Angry Iranians keep up protests despite clampdown

Tear gas fired and internet slowed down as government insists there was no cover-up of shotting down passenger jet

In this photograph taken Sunday, Jan. 12, 2020, a riot police officer watches protesters demonstrating to remember victims of a Ukrainian airplane shot down by an Iranian missile in Tehran, Iran. On Monday, Jan. 13, 2020, online videos purported to show that Iranian security forces fired both live ammunition and tear gas to disperse demonstrators protesting against the Islamic Republic's initial denial that it shot down a Ukrainian jetliner. (AP Photo)
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Iranians staged protests for a third day on Monday over the military's shooting down of a Ukrainian plane and the government’s attempt to conceal its role although they were restricted to universities amid a heavy security presence and following reports of gunfire and tear gas being used against protesters the night before.

An internet monitor reported a slowdown in connectivity near Tehran's Sharif University in a repeat of a tactic used during a crackdown on protests over fuel price increases in November.

The latest protests broke on Saturday after the Revolutionary Guard admitted to shooting a Ukrainian passenger jet leaving Tehran by mistake, killing all 176 on board.

Video of protests in Tehran’s Azadi Square on Sunday night showed demonstrators fleeing as a tear gas canister lands among them. People cough and sputter while trying to escape the fumes, with one woman calling out in Farsi: “They fired tear gas at people! Azadi Square! Death to the dictator!”

Another video shows a woman being carried away leaving a trail of blood.

Tehran’s police chief, General Hossein Rahimi, denied that his officers opened fire, although the semi-official Fars news agency reported that police had “shot tear gas in some areas”.

Fars, which is close to the Revolutionary Guard, carried videos purportedly shot Sunday night showing demonstrators chanting: “We are children of war. Fight with us, we will fight back.” Another Fars video showed demonstrators in Tehran tearing down a poster of Qassem Suleimani, the Revolutionbary Guard commander killed in a US air strike in Baghdad.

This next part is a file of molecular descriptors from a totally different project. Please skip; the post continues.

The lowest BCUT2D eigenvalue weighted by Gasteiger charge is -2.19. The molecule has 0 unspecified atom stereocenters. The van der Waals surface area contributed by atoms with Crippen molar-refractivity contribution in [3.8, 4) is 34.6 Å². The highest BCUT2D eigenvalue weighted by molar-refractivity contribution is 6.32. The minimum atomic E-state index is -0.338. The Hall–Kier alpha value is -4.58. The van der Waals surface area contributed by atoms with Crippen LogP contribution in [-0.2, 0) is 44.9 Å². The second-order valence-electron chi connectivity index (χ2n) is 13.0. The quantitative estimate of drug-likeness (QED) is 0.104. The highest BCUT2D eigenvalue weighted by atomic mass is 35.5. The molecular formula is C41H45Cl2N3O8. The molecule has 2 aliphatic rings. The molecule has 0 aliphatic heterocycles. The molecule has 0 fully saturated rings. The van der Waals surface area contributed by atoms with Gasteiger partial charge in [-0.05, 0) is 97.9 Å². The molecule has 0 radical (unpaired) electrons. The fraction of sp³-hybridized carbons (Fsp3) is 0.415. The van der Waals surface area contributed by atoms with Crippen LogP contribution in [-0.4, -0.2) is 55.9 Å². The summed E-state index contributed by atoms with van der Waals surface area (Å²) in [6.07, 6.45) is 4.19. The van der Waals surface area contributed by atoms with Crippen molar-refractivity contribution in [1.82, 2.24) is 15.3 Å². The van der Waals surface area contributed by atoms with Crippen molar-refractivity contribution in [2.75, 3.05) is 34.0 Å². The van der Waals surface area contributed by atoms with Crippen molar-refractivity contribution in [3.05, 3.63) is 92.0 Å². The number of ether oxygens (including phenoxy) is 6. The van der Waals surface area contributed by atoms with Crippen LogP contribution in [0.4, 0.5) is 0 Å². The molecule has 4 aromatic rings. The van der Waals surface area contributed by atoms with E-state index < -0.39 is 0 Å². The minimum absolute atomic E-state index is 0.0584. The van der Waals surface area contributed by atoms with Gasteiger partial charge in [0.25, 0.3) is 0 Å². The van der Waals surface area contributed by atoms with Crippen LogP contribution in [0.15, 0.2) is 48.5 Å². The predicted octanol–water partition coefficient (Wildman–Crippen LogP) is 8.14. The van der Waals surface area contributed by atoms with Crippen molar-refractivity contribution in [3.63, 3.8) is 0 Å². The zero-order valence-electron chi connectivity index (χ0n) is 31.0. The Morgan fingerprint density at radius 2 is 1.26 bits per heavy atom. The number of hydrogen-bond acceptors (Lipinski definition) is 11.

US President Donald Trump has openly encouraged the demonstrators and warned the government not to fire on them, while German Foreign Minister Heiko Maas tweeted that “we are following the protests in Tehran very attentively,” adding that Iranians “have a right to free expression without repression and persecution”.

Most of the people aboard the Ukraine International Airlines jet were Iranians and Iranian-Canadians. For three days, Iranian officials ruled out any attack on the plane, suggesting the crash of Flight 752 was caused by a technical failure. Only on Saturday did authorities acknowledge shooting it down, as evidence mounted and after western leaders accused Iran of culpability.

In addition to the street protests, Iran’s government has also faced harsh criticism from prominent artists, athletes and journalists.

A number of artists, including famed director Masoud Kimiai, withdrew from an upcoming international film festival. Two state TV hosts resigned in protest over the false reporting about what happened to Flight 752.

Taraneh Alidoosti, one of Iran’s most famous actresses, posted a picture of a black square on Instagram with the caption: “We are not citizens. We are hostages. Millions of hostages.”

Saeed Maroof, the captain of Iran’s national volleyball team, also wrote on Instagram: “I wish I could be hopeful that this was the last scene of the show of deceit and lack of wisdom of these incompetents but I still know it is not.”

He said that despite Iran’s national team qualifying for the 2020 Tokyo Olympics after years of effort, “there is no energy left in our sad and desperate souls to celebrate.”

President Hassan Rouhani promised a "thorough investigation" into the disaster in a phone call with Sweden's Prime Minister Stefan Lofven, his office said.

The majority of those on Flight PS752 were Iranians and Canadians, including dual nationals. Others were Ukrainians, Afghans, Britons, seven Swedes and 10 people who resided in the Scandinavian country.

"We must strive to ensure that such a shocking incident is not repeated anywhere in the world," Mr Rouhani said.

The president noted the disaster occurred at a time of heightened tensions in the region after the US killing of Suleimani in Baghdad on January 3.

"We must all join hands to bring security back to the region and allow peace to prevail."

Iran has come under mounting international pressure to ensure its investigation into the tragedy is full and transparent.

Prime Minister Justin Trudeau told a memorial event in Edmonton for the 57 Canadians who lost their lives that "this tragedy struck our Iranian-Canadian community".

"We want to assure all families and all Canadians that we will not rest until there are answers," he said. "We will not rest until there is justice and accountability."

Iran has invited experts from Canada, France, Ukraine and the United States to take part in the probe.

Despite footage from the site of disaster appearing to show bulldozers at work, the Revolutionary Guard's top commander denied evidence had been tampered with.

"We didn't touch anything," said Major General Hossein Salami.

"We didn't move the wreckage of the aircraft, we didn't change the scene, we didn't move the air defence system, and we didn't [alter] the radar readings."

On the diplomatic front, Britain summoned Iran's ambassador to London after its Tehran envoy was briefly arrested for allegedly attending the demonstration.